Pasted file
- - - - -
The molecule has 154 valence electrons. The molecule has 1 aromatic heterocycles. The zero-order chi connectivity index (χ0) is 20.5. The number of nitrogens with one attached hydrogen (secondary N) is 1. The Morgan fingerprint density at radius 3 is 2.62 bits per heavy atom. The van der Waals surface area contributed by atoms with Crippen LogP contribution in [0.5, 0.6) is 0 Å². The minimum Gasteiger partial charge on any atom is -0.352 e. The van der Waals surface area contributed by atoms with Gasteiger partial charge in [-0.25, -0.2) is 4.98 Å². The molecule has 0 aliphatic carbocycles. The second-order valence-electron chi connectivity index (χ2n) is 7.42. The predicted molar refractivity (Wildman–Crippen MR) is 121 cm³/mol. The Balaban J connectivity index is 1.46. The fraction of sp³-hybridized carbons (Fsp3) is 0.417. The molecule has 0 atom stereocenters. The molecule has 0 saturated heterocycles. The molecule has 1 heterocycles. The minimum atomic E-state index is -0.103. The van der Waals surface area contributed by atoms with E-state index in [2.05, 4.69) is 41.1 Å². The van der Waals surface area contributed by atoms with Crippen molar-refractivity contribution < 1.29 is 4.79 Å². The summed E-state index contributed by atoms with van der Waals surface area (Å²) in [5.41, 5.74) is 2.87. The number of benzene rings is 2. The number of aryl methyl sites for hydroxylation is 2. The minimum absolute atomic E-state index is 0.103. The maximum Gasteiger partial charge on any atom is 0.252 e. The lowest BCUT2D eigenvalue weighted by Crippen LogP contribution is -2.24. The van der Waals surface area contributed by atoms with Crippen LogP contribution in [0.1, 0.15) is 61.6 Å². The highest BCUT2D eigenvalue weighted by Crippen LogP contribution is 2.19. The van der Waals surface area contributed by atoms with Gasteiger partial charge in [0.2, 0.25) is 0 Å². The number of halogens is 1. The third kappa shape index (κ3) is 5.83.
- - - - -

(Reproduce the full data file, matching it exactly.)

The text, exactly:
The molecule has 154 valence electrons. The molecule has 1 aromatic heterocycles. The zero-order chi connectivity index (χ0) is 20.5. The number of nitrogens with one attached hydrogen (secondary N) is 1. The Morgan fingerprint density at radius 3 is 2.62 bits per heavy atom. The van der Waals surface area contributed by atoms with Crippen LogP contribution in [0.5, 0.6) is 0 Å². The minimum Gasteiger partial charge on any atom is -0.352 e. The van der Waals surface area contributed by atoms with Gasteiger partial charge in [-0.25, -0.2) is 4.98 Å². The molecule has 0 aliphatic carbocycles. The second-order valence-electron chi connectivity index (χ2n) is 7.42. The predicted molar refractivity (Wildman–Crippen MR) is 121 cm³/mol. The Balaban J connectivity index is 1.46. The fraction of sp³-hybridized carbons (Fsp3) is 0.417. The molecule has 0 atom stereocenters. The molecule has 0 saturated heterocycles. The molecule has 1 heterocycles. The minimum atomic E-state index is -0.103. The van der Waals surface area contributed by atoms with E-state index in [2.05, 4.69) is 41.1 Å². The van der Waals surface area contributed by atoms with Crippen molar-refractivity contribution < 1.29 is 4.79 Å². The summed E-state index contributed by atoms with van der Waals surface area (Å²) in [5.41, 5.74) is 2.87. The number of benzene rings is 2. The number of aryl methyl sites for hydroxylation is 2. The minimum absolute atomic E-state index is 0.103. The maximum Gasteiger partial charge on any atom is 0.252 e. The lowest BCUT2D eigenvalue weighted by Crippen LogP contribution is -2.24. The van der Waals surface area contributed by atoms with Crippen LogP contribution in [0.1, 0.15) is 61.6 Å². The highest BCUT2D eigenvalue weighted by Crippen LogP contribution is 2.19. The van der Waals surface area contributed by atoms with Gasteiger partial charge in [0.2, 0.25) is 0 Å². The number of halogens is 1. The third kappa shape index (κ3) is 5.83.